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Blood of Gods and Royals #1
Description⎮Reviewed Feb. 2016
4.5 ★ Audiobook⎮ Man, oh man. I don’t know where Eleanor Herman has been for the last few years (probably somewhere with her elegant cat), but I sure have missed her! I read her juicy tales of royal scandals several years ago (Sex with Kings & Sex with the Queen) and enjoyed them so much that I didn’t even mind the odd stares I got while reading them in public. Herman kind of dropped off my radar after that until I noticed her name start popping up online again attached to Legacy of Kings. As soon I connected the dots and realized that she was the same author whose work I so enjoyed reading nearly 7 years ago, I knew I had to get my hands on Legacy of Kings.
You may not know, because I don’t think I have ever mentioned it here, but I 💜 reading about royalty. Like, 💜💜💜. So much. From reading this synopsis, I could tell that this story would be very different from my previous experiences with Herman. For one thing, this is fiction. For another, Legacy of Kings focuses on a time in royal history which I am not accustomed to reading. But I shelved it anyway and decided to save it for a time when I was feeling rather adventurous. I figured I had a pretty high chance of enjoying it because a) I’ve enjoyed Eleanor Herman’s previous work, b) I love reading about royalty, and c) I’m also really interested in greek history/mythology and ancient civilizations. With that kind of combination, this really would’ve had to have been a stinker to disappoint me.
Because I haven’t read anything exactly like Legacy of Kings before, it took me about a third of the way through the book to get my bearings. Most of what made that so difficult in the beginning were the multiple POVs. If I recall correctly there were six different POV characters. After the first 30% or so, I was finally able to keep the POV characters straight. Having multiple narrators helped with that tremendously! By the halfway point, I had already formed pretty good opinions about which characters I preferred. In particular, I was really pleased with how Katerina was written. I found her to be the type of quick, clever female character that I tend to gravitate towards and I much preferred her to Zofia, who seemed more like your typical YA lovesick female trope (but thankfully, there wasn’t much of her). I thought the plot was very well-developed and set the stage nicely for future installments, while maintaining an exciting pace and keeping my interest in this installment. I adored the historical background and found that it has renewed my interest in Greek mythology and history in a way that no book has been able to do so since Josephine Angelini’s Starcrossed series.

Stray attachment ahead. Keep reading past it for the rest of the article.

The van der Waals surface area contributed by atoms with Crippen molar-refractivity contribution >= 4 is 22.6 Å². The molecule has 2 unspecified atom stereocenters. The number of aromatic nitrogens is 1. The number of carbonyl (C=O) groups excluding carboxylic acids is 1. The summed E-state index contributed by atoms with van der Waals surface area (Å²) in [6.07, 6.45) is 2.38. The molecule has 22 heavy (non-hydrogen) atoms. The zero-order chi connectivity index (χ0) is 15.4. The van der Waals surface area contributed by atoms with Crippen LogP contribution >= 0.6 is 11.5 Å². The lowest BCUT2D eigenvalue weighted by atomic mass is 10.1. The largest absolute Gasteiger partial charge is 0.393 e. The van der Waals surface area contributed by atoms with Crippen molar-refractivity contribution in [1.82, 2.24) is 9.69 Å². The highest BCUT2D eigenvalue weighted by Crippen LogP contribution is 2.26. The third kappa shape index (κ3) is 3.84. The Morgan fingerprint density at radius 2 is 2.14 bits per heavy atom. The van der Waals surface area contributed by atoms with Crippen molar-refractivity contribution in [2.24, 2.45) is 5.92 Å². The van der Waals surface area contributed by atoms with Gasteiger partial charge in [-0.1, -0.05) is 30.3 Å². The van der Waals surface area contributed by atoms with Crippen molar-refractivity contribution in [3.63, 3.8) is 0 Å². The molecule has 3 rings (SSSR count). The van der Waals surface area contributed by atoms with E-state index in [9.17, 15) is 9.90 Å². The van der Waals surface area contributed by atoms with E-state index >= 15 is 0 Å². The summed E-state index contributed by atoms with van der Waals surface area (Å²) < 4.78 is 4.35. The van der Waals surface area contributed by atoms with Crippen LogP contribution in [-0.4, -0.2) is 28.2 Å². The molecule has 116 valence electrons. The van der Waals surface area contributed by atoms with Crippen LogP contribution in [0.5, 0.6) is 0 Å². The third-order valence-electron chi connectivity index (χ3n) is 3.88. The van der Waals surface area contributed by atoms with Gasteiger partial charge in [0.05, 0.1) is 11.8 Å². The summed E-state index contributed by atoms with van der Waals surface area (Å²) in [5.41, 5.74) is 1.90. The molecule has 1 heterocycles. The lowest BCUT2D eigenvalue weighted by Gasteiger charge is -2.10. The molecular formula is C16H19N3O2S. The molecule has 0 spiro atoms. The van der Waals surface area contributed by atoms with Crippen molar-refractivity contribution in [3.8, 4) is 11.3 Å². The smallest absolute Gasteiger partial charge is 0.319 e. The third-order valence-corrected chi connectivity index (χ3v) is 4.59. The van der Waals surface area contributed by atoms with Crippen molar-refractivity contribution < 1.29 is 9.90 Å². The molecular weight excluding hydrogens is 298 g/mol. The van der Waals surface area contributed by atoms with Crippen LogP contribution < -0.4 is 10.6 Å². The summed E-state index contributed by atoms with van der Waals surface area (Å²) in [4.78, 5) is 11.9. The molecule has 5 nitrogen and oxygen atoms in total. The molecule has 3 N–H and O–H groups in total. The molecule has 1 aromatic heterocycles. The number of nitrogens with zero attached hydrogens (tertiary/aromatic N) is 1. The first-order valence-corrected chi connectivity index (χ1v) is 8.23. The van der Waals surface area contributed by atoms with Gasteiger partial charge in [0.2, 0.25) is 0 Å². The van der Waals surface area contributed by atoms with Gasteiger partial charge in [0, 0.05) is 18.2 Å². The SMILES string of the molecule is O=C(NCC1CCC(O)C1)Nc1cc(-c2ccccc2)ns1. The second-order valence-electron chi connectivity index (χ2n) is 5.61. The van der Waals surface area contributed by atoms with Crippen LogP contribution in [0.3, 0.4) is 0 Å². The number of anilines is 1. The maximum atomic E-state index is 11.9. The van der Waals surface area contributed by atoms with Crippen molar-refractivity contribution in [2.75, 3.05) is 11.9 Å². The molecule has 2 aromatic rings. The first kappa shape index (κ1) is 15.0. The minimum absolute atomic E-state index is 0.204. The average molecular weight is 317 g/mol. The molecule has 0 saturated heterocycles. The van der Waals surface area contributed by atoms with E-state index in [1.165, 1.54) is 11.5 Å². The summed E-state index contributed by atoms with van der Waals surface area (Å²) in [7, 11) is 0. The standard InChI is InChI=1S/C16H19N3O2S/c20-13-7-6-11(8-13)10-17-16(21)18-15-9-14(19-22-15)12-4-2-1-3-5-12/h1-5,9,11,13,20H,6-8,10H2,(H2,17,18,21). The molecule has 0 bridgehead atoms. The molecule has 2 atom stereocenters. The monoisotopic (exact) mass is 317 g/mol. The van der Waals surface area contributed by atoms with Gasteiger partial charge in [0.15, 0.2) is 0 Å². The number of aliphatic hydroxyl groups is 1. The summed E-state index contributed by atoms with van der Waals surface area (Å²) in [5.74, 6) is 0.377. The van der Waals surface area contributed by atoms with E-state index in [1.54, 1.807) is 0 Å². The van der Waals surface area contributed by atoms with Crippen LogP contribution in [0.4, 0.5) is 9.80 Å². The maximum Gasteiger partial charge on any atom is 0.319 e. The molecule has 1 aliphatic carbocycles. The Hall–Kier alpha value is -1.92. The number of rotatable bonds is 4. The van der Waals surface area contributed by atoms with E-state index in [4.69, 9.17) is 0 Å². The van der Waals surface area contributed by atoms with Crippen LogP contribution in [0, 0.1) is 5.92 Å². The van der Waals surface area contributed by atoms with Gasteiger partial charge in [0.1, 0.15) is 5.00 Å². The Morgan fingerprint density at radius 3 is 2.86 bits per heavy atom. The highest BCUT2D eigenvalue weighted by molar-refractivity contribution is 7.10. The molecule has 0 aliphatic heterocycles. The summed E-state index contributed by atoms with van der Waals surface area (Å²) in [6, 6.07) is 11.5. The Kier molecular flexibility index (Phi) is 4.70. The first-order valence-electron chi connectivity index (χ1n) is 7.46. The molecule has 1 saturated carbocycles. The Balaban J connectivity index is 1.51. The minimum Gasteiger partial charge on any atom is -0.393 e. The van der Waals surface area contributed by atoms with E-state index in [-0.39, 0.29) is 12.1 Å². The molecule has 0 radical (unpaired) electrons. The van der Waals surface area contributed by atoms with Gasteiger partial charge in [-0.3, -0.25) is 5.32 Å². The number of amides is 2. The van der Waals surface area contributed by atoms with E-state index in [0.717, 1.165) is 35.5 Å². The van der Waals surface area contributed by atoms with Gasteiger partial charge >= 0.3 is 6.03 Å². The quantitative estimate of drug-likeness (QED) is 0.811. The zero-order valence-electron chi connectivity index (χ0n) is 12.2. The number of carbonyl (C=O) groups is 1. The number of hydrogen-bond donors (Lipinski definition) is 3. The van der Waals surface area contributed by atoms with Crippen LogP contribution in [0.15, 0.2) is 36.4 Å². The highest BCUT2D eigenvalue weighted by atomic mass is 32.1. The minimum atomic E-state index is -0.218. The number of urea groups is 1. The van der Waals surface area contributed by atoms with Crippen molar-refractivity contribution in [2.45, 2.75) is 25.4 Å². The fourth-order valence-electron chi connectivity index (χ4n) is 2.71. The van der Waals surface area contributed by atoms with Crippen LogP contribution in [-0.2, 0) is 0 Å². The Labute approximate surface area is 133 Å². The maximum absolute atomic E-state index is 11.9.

My complaints are few and mostly have to do with minor historical inaccuracies/modernizations (the use of words such as “acne” and “farting”, for example). I did not find this is overly juvenile at all and would definitely question a YA label (maybe? I’m not sure. The lines are very blurred.), but I guess I felt the writing had been “watered down” some to reach a broader audience (which isn’t necessarily a bad thing) and lost a little bit its historical feel. I shouldn’t complain about that though, because it made the story incredibly easy to follow, even during the daytime while multitasking.
I have a feeling that this is one of those stories that will slowly eat away at me a little more each day until the second installment is released. Eleanor Herman offered an advanced copy of Empire of Dust (the sequel) to her twitter followers today and I was so tempted to apply for it. If it had been the audiobook format she was offering, I probably would have sold my soul to get it early. Imagine that. Me, the Audiobookworm, almost offering to voluntarily read a physical book. The horror! The desperation! I’m just saying, I wouldn’t consider doing that for just any book, you know?
Narration review: As I said above, the dual narration provided by Jennifer Grace and Graham Halstead enhanced my listening experience tremendously. The narrators were never put in a position where they had to narrate a primary character of another sex, so each narrator was able to showcase his or her best voicing skills. I don’t recall ever having trouble distinguishing between character voices. Both the narrators’ voices had pleasant tones and neither one overshadowed the written material, but brought it to life very nicely. ♣︎